- The MB I period does have characteristics that suggest a nomadic people, and as Abraham had certain nomadic characteristics, the belief is made to stick.
However, placement of Abraham in the Middle Bronze I Age has nothing more positive than that to offer. There are no positive identifying features that can make it certain that Abraham is to be placed in this age. It still remains a 'correct' fit as far as the accepted chronology is concerned and that is where the matter rests.
A need for a re-evaluation
In no way can it be said that the times of Abraham have been established. Moreover, there is much about the presently accepted archaeological time slot which makes one feel quite uneasy. Abraham was the product of a generation that can be traced in the Bible ten generations from the Flood, the Bible narrative giving the impression that only about 430 years elapsed from the time of the world wide catastrophic Flood until the times of Abraham in Canaan (see Figure 2). Yet on the accepted time scale we are to admit huge amounts of time for the development of civilizations prior to the times of Abraham.
This leaves us with three possible options:
- To accept the present chronology and minimize the historicity of the biblical genealogies, a point that those who hold its message dear for faith find extremely difficult;
- Disbelieve the historicity of Abraham altogether and claim that the biblical record is simply an allegory for some pious religious purpose. This is the position adopted by many documentary hypothesists; or
- Re-evaluate the whole archaeological record in terms of the Bible's time framework
alone. This is the task of the present author.
There is much at stake in this discussion, for the whole historical validity of the Scriptural message of hope is at stake. The reality of the promises and covenants (legal agreements) of the spiritual message of hope rest on the historical validity of those promises and covenants. The world's hope stands or falls on this issue. It cannot just be left to be dealt with in the cold halls of the intellectual who otherwise has no interest in the biblical message, for it is of dynamic concern to all people.
The genealogy of Genesis 11 has been put under the microscope by many, often without due regard to the Hebrew text. Some would claim that there are gaps in this genealogy. This of course would solve part of the problem, if such gaps exist. However, the formula of the genealogy leaves this impossible if one is to accept the Hebrew text as correct, for it has the following formula:
X at age Z begat Y
That is, a named person at a named age begat a named person. Such a formula absolutely resists the input of gaps, unlike the genealogy of Matthew's Gospel (Matthew 1), which allows a gap without denying the historical reality of missed generations in that genealogy.
Matthew's formula of 'A begat B' allows gaps. Genesis does not. We must insist that if the Hebrew words mean anything they must be taken at face value and resist the insertion of gaps. The issue is one of correctness historically or otherwise of this whole record.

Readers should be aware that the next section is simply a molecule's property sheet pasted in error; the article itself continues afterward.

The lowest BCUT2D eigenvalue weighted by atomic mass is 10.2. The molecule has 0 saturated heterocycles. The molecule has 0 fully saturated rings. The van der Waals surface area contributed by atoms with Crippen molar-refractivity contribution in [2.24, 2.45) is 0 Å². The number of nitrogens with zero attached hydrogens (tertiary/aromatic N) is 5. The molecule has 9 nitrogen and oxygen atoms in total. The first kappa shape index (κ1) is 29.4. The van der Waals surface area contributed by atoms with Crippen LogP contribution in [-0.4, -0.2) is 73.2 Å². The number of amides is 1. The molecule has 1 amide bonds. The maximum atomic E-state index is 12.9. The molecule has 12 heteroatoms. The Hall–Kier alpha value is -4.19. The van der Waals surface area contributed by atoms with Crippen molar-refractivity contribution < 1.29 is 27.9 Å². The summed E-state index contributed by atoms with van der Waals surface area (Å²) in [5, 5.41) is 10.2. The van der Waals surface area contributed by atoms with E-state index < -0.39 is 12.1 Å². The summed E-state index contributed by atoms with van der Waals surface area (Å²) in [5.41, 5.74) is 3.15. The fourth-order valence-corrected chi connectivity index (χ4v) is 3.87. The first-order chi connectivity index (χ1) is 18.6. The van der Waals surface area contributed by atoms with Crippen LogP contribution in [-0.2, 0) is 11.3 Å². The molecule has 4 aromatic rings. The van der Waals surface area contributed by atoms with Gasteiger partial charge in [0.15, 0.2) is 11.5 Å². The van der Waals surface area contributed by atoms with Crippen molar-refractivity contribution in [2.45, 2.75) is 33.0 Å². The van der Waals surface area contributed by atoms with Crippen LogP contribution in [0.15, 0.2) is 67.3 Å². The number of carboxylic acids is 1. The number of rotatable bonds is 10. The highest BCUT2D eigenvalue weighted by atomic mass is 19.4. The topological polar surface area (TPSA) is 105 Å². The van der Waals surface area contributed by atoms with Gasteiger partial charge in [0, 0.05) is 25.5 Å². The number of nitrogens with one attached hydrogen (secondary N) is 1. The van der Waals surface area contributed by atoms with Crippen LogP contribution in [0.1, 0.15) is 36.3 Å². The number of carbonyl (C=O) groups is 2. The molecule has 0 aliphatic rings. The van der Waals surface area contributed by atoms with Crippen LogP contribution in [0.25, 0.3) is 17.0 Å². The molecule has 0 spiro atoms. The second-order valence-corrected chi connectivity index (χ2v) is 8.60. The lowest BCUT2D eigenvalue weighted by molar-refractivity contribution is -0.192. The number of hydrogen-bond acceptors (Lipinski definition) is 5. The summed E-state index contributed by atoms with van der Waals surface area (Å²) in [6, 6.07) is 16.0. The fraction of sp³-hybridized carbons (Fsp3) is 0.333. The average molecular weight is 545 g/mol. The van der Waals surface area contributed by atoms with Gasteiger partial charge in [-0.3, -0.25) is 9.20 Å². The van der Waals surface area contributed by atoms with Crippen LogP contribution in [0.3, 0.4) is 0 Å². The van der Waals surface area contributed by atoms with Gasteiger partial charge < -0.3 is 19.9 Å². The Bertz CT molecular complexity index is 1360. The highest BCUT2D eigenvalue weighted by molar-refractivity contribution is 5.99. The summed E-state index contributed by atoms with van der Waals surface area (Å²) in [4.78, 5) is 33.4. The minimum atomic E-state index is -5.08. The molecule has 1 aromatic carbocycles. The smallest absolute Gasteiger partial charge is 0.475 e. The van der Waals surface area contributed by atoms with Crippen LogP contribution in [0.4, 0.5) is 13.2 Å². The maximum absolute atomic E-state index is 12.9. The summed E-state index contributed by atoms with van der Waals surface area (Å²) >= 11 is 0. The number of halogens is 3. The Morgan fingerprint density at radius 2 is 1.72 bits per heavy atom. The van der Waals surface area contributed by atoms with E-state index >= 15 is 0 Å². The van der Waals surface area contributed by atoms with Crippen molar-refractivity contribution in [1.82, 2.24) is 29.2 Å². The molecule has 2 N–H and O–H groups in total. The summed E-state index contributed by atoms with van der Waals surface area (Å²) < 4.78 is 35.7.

A new placement of Abraham's time against the archaeological record
In order to arrive at an approximate guide as to where we should look for the times of Abraham we start with the biblical dates from the Flood to Christ, as years B.C., and attempt to reinterpret all the archaeological data against that time scale. This has been done before in 'The Times of the Judges - the Archaeology' (see Osgood, EN Tech. J., this volume). The resultant chronological table is reproduced here in Figure 3 with the area of Abraham pin-pointed.
It can be seen against this archaeological table that Abraham fits somewhere towards the end of the Neolithic of Jericho passing into the Chalcolithic of Jericho. It is around that approximate area we will now look in the archaeological record to see if we can make positive identification of the times of Abraham. The reader will no doubt appreciate the huge difference in time on the accepted scale between the Chalcolithic of Palestine and the MB I of Palestine. What I am insisting here is that the whole archaeological chronology must be re-evaluated against the biblical record. Let us begin that reevaluation.
In order to make positive identification of the period of Abraham we will begin with a narrative in the life of Abraham as taken from Genesis 14.
Genesis 14 is a narrative which begins with a confederation of four Mesopotamian kings:-
- Amraphel, king of Shinar
- Arioch, king of Ellasar
- Chedorlaomer, king of Elam
- Tidal, king of Goiim (Genesis 14:1)
These extended their empire to include Palestine, or at least the Jordan valley, and in particular they brought under their suzerainity the kings of Sodom, Gomorrah, Admah and Zeboiim and Bela - the five cities of the plain. For twelve years (verse 4) this continued, but in the thirteenth year the kings of the plain rebelled, so in the fourteenth year the four kings of Mesopotamia, apparently with Chedorlaomer as chief, came and attacked the whole region.